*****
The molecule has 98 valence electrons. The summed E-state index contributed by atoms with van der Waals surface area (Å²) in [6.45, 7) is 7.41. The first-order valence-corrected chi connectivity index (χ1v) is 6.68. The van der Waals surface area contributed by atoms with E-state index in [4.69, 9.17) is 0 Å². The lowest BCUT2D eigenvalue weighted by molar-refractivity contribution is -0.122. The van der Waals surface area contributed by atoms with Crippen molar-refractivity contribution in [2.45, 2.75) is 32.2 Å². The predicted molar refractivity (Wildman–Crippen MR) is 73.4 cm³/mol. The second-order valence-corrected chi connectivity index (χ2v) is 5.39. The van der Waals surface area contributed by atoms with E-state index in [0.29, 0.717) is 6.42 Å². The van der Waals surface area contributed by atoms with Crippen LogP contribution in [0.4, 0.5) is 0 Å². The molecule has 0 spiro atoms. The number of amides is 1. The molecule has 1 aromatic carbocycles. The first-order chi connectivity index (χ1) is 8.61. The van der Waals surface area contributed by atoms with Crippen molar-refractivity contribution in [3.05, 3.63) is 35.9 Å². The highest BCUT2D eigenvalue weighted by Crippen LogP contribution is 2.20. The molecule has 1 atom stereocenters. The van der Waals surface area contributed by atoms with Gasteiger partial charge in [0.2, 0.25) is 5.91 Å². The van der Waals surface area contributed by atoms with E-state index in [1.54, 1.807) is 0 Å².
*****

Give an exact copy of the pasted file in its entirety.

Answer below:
The molecule has 98 valence electrons. The summed E-state index contributed by atoms with van der Waals surface area (Å²) in [6.45, 7) is 7.41. The first-order valence-corrected chi connectivity index (χ1v) is 6.68. The van der Waals surface area contributed by atoms with E-state index in [4.69, 9.17) is 0 Å². The lowest BCUT2D eigenvalue weighted by molar-refractivity contribution is -0.122. The van der Waals surface area contributed by atoms with Crippen molar-refractivity contribution in [2.45, 2.75) is 32.2 Å². The predicted molar refractivity (Wildman–Crippen MR) is 73.4 cm³/mol. The second-order valence-corrected chi connectivity index (χ2v) is 5.39. The van der Waals surface area contributed by atoms with E-state index in [0.29, 0.717) is 6.42 Å². The van der Waals surface area contributed by atoms with Crippen LogP contribution in [0.4, 0.5) is 0 Å². The molecule has 0 spiro atoms. The number of amides is 1. The molecule has 1 aromatic carbocycles. The first-order chi connectivity index (χ1) is 8.61. The van der Waals surface area contributed by atoms with Crippen molar-refractivity contribution in [3.05, 3.63) is 35.9 Å². The highest BCUT2D eigenvalue weighted by Crippen LogP contribution is 2.20. The molecule has 1 atom stereocenters. The van der Waals surface area contributed by atoms with Gasteiger partial charge in [0.2, 0.25) is 5.91 Å². The van der Waals surface area contributed by atoms with E-state index in [1.54, 1.807) is 0 Å².